Santa Cruz de La Palma, Spain, Sep 27 (EFE).- The Cumbre Vieja volcano on Spain’s La Palma Island began spewing abundant quantities of lava once again on Monday evening after several hours of relative calm.
Not counting the large amount of lava currently being ejected, the amount of volcanic material emitted during the first seven days of this latest eruption that began on Sept. 19 – 46.3 million cubic meters – already exceeds the 43 million cubic meters spewed over 24 days in the previous eruption on La Palma in 1971.
On Sunday, lava swept rapidly through the town of Todoque, destroying a church and other buildings and edging closer to the ocean.
The latest figures from the scientific committee of the Canary Islands’ Volcanic Emergency Plan (Pevolca) indicate the lava is between 800 meters and 1,000 meters from the coast.
As a precautionary measure, the four residential areas closest to where the lava is expected to meet the sea remain under a confinement order due to the danger of toxic gases being emitted. That order affects around 300 people.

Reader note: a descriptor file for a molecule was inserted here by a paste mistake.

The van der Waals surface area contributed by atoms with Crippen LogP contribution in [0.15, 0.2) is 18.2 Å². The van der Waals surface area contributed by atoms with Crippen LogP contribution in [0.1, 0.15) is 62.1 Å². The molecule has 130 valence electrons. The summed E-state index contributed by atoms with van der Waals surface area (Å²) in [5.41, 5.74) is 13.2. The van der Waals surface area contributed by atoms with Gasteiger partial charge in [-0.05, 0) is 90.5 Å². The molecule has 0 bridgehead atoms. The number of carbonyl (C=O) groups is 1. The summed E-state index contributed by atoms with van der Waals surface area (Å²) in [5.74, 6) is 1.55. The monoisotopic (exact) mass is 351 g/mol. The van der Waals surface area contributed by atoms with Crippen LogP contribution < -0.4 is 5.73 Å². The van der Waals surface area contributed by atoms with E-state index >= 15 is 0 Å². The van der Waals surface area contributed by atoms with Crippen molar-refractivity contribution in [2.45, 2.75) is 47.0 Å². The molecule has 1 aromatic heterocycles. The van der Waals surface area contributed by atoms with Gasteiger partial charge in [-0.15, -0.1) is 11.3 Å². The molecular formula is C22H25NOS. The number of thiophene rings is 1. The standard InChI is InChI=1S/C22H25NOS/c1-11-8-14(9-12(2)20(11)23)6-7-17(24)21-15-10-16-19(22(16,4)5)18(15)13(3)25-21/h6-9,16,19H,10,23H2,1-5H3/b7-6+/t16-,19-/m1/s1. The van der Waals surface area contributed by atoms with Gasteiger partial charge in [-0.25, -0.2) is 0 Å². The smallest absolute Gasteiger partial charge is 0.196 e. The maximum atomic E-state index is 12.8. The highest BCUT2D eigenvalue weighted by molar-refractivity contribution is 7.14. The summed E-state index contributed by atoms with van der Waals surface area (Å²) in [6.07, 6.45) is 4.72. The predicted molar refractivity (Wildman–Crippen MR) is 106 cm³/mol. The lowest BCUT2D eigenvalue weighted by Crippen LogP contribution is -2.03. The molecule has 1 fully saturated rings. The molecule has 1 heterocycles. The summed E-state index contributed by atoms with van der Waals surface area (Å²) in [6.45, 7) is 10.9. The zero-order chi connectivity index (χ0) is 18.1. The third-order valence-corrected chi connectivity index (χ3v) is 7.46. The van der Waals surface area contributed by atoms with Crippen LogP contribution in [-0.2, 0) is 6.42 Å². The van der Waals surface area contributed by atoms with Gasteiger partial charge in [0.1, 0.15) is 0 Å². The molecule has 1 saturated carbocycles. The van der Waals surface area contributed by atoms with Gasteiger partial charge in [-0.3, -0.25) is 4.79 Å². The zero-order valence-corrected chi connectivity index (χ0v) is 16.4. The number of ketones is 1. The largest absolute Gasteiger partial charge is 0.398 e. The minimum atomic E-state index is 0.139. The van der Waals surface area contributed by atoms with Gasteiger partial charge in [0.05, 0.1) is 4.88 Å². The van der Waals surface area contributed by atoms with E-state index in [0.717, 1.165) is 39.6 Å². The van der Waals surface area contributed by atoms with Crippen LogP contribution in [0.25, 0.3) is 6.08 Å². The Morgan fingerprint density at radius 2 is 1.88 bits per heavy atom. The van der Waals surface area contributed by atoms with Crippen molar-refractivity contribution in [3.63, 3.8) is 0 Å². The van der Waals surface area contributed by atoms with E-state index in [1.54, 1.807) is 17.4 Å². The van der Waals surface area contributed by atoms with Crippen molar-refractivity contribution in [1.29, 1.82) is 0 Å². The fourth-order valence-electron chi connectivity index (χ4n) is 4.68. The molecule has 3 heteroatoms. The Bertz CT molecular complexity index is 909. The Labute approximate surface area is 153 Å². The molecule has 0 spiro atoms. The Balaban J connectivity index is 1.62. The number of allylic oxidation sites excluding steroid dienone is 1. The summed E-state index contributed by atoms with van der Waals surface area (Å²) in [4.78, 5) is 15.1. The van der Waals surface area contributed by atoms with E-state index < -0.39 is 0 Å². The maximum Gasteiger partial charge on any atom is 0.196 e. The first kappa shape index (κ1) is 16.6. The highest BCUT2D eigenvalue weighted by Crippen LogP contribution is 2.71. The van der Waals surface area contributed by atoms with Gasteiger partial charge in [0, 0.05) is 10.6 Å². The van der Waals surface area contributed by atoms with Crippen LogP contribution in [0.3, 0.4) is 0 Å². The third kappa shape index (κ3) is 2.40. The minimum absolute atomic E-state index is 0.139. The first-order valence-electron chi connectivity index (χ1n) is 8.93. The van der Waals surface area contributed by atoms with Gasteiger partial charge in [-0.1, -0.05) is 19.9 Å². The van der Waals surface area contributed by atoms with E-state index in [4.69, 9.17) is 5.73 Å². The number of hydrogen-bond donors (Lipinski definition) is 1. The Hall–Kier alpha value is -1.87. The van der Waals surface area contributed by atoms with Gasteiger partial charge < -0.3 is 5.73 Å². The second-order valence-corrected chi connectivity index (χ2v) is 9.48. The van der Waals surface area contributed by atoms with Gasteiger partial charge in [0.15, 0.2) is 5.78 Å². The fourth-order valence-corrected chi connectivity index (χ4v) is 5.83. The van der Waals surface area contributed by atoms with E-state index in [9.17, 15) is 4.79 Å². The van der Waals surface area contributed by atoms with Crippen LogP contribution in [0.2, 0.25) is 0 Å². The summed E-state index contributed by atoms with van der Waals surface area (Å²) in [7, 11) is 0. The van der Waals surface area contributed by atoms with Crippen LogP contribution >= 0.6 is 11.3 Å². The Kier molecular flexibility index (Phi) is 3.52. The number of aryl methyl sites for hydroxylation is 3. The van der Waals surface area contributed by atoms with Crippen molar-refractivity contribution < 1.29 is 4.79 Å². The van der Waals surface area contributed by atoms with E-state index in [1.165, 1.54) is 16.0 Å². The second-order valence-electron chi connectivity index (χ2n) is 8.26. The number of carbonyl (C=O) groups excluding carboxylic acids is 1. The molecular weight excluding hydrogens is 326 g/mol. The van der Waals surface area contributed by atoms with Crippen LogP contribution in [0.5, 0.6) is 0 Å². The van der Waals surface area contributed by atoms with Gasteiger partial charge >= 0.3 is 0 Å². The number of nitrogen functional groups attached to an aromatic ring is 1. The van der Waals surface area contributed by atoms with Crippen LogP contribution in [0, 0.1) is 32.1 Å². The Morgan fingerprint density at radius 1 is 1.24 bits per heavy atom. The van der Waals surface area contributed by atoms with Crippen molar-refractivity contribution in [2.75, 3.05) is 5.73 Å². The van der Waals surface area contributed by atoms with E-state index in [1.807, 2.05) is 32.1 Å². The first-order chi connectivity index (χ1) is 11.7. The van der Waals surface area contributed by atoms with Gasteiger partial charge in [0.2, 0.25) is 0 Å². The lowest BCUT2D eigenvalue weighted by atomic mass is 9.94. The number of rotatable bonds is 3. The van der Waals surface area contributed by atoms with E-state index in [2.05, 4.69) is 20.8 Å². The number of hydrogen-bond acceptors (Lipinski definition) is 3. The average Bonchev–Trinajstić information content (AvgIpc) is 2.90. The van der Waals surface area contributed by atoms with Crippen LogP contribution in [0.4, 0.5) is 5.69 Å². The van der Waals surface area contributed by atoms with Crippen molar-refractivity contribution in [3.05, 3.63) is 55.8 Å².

Before the resumption of Cumbre Vieja’s activity, the Canary Islands’ Volcanology Institute had cautioned that it was too soon to know if the eruptive phase had ceased.
Before reaching that conclusion, it said, experts would need to observe an absence of eruptive activity over “a sufficient number of days” and zero emissions of sulfur dioxide, which after water vapor and carbon dioxide is the third-most abundant gas expelled during an eruption.
Small earthquakes could continue occurring for “years after” the eruptive phase is over, the institute said.
A team of technicians and scientists, meanwhile, have been deployed to La Palma – the northwestern-most island of the Canaries archipelago, located off Africa’s northwestern coast – to monitor different indicators and detect any new developments as soon as possible.
For now, the air quality throughout the island remains good and the possibility of acid rain has been ruled out for the current 24-hour period.
According to the latest figures from the Copernicus Earth observation program, the lava, which in some sections is a thick as 50 meters (165 feet), has affected 513 homes and a total surface area of 237.5 hectares (586 acres).
The area covered by the volcano’s ashes has extended to 1,507 hectares, while 18.9 kilometers (12 miles) of roads have been destroyed by the lava flows.
The number of current evacuees numbers around 5,600 after some 200 people forced to vacate their residences last Friday due to intensifying eruptions returned home on Sunday. EFE